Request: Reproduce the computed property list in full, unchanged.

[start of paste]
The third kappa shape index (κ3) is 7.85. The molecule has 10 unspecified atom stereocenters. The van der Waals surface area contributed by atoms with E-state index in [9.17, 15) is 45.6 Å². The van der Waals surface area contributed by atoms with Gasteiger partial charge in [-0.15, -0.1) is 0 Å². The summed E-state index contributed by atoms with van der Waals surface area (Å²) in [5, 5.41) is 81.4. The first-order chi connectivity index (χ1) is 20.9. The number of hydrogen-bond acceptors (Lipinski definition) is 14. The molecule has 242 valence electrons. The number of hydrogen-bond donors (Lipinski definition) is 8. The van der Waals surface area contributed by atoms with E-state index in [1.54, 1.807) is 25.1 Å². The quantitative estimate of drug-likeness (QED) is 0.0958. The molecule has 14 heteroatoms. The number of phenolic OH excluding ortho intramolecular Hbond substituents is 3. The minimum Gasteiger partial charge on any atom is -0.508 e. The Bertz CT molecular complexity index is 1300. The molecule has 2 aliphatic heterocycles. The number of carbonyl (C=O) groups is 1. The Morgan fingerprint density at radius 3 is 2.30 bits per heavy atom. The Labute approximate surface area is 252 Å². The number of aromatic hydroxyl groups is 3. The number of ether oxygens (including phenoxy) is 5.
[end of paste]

The third kappa shape index (κ3) is 7.85. The molecule has 10 unspecified atom stereocenters. The van der Waals surface area contributed by atoms with E-state index in [9.17, 15) is 45.6 Å². The van der Waals surface area contributed by atoms with Gasteiger partial charge in [-0.15, -0.1) is 0 Å². The summed E-state index contributed by atoms with van der Waals surface area (Å²) in [5, 5.41) is 81.4. The first-order chi connectivity index (χ1) is 20.9. The number of hydrogen-bond acceptors (Lipinski definition) is 14. The molecule has 242 valence electrons. The number of hydrogen-bond donors (Lipinski definition) is 8. The van der Waals surface area contributed by atoms with E-state index in [1.54, 1.807) is 25.1 Å². The quantitative estimate of drug-likeness (QED) is 0.0958. The molecule has 14 heteroatoms. The number of phenolic OH excluding ortho intramolecular Hbond substituents is 3. The minimum Gasteiger partial charge on any atom is -0.508 e. The Bertz CT molecular complexity index is 1300. The molecule has 2 aliphatic heterocycles. The number of carbonyl (C=O) groups is 1. The Morgan fingerprint density at radius 3 is 2.30 bits per heavy atom. The Labute approximate surface area is 252 Å². The number of aromatic hydroxyl groups is 3. The number of ether oxygens (including phenoxy) is 5.